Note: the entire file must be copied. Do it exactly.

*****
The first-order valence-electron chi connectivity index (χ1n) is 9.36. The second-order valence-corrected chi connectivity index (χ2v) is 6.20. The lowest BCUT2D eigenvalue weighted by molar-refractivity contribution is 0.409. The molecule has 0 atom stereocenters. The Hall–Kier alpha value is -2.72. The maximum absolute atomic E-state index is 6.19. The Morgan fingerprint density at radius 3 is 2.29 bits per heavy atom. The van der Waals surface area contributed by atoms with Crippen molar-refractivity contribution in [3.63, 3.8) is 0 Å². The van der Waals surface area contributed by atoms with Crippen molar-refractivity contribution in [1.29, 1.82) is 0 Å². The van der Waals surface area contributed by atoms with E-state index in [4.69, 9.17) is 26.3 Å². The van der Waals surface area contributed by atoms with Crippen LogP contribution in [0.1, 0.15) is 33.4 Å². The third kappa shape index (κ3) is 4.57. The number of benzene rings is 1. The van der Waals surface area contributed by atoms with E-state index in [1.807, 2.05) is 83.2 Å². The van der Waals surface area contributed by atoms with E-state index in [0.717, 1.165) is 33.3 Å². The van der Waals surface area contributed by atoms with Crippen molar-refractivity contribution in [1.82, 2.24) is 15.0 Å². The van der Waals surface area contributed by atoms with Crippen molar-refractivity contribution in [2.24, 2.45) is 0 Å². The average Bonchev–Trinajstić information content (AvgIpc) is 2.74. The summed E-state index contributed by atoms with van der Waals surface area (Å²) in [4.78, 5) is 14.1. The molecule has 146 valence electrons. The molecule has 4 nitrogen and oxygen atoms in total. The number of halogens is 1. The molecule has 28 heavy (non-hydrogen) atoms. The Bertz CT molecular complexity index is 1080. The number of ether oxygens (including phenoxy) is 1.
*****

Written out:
The first-order valence-electron chi connectivity index (χ1n) is 9.36. The second-order valence-corrected chi connectivity index (χ2v) is 6.20. The lowest BCUT2D eigenvalue weighted by molar-refractivity contribution is 0.409. The molecule has 0 atom stereocenters. The Hall–Kier alpha value is -2.72. The maximum absolute atomic E-state index is 6.19. The Morgan fingerprint density at radius 3 is 2.29 bits per heavy atom. The van der Waals surface area contributed by atoms with Crippen molar-refractivity contribution in [3.63, 3.8) is 0 Å². The van der Waals surface area contributed by atoms with Crippen molar-refractivity contribution in [1.29, 1.82) is 0 Å². The van der Waals surface area contributed by atoms with E-state index in [4.69, 9.17) is 26.3 Å². The van der Waals surface area contributed by atoms with Crippen LogP contribution in [0.1, 0.15) is 33.4 Å². The third kappa shape index (κ3) is 4.57. The number of benzene rings is 1. The van der Waals surface area contributed by atoms with E-state index in [1.807, 2.05) is 83.2 Å². The van der Waals surface area contributed by atoms with E-state index in [0.717, 1.165) is 33.3 Å². The van der Waals surface area contributed by atoms with Crippen molar-refractivity contribution in [1.82, 2.24) is 15.0 Å². The van der Waals surface area contributed by atoms with Crippen molar-refractivity contribution in [2.24, 2.45) is 0 Å². The average Bonchev–Trinajstić information content (AvgIpc) is 2.74. The summed E-state index contributed by atoms with van der Waals surface area (Å²) in [4.78, 5) is 14.1. The molecule has 146 valence electrons. The molecule has 4 nitrogen and oxygen atoms in total. The number of halogens is 1. The molecule has 28 heavy (non-hydrogen) atoms. The Bertz CT molecular complexity index is 1080. The number of ether oxygens (including phenoxy) is 1.